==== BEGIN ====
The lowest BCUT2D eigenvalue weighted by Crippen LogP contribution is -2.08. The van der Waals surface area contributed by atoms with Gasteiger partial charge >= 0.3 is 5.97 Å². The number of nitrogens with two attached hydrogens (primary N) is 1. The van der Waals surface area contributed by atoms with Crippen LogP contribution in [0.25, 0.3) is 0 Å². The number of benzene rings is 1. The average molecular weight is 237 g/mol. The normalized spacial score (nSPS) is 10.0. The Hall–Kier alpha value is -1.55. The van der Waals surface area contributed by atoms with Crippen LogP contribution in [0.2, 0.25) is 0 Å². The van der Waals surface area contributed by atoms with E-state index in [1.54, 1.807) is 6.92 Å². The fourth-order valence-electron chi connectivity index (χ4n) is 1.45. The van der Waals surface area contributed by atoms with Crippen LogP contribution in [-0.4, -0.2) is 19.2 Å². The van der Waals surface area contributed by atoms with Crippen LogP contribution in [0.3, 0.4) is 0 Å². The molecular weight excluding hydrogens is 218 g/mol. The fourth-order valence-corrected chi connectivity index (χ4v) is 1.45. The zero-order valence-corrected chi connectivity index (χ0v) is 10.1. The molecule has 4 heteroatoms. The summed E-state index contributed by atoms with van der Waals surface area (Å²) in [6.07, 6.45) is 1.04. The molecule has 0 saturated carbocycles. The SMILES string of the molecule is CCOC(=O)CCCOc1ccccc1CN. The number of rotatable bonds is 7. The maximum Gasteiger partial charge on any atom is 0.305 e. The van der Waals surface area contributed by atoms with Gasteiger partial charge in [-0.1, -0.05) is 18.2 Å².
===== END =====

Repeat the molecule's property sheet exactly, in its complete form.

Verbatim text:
The lowest BCUT2D eigenvalue weighted by Crippen LogP contribution is -2.08. The van der Waals surface area contributed by atoms with Gasteiger partial charge >= 0.3 is 5.97 Å². The number of nitrogens with two attached hydrogens (primary N) is 1. The van der Waals surface area contributed by atoms with Crippen LogP contribution in [0.25, 0.3) is 0 Å². The number of benzene rings is 1. The average molecular weight is 237 g/mol. The normalized spacial score (nSPS) is 10.0. The Hall–Kier alpha value is -1.55. The van der Waals surface area contributed by atoms with Crippen LogP contribution in [0.2, 0.25) is 0 Å². The van der Waals surface area contributed by atoms with E-state index in [1.54, 1.807) is 6.92 Å². The fourth-order valence-electron chi connectivity index (χ4n) is 1.45. The van der Waals surface area contributed by atoms with Crippen LogP contribution in [-0.4, -0.2) is 19.2 Å². The van der Waals surface area contributed by atoms with Crippen LogP contribution in [0.3, 0.4) is 0 Å². The molecular weight excluding hydrogens is 218 g/mol. The fourth-order valence-corrected chi connectivity index (χ4v) is 1.45. The zero-order valence-corrected chi connectivity index (χ0v) is 10.1. The molecule has 4 heteroatoms. The summed E-state index contributed by atoms with van der Waals surface area (Å²) in [6.07, 6.45) is 1.04. The molecule has 0 saturated carbocycles. The SMILES string of the molecule is CCOC(=O)CCCOc1ccccc1CN. The number of rotatable bonds is 7. The maximum Gasteiger partial charge on any atom is 0.305 e. The van der Waals surface area contributed by atoms with Gasteiger partial charge in [-0.1, -0.05) is 18.2 Å².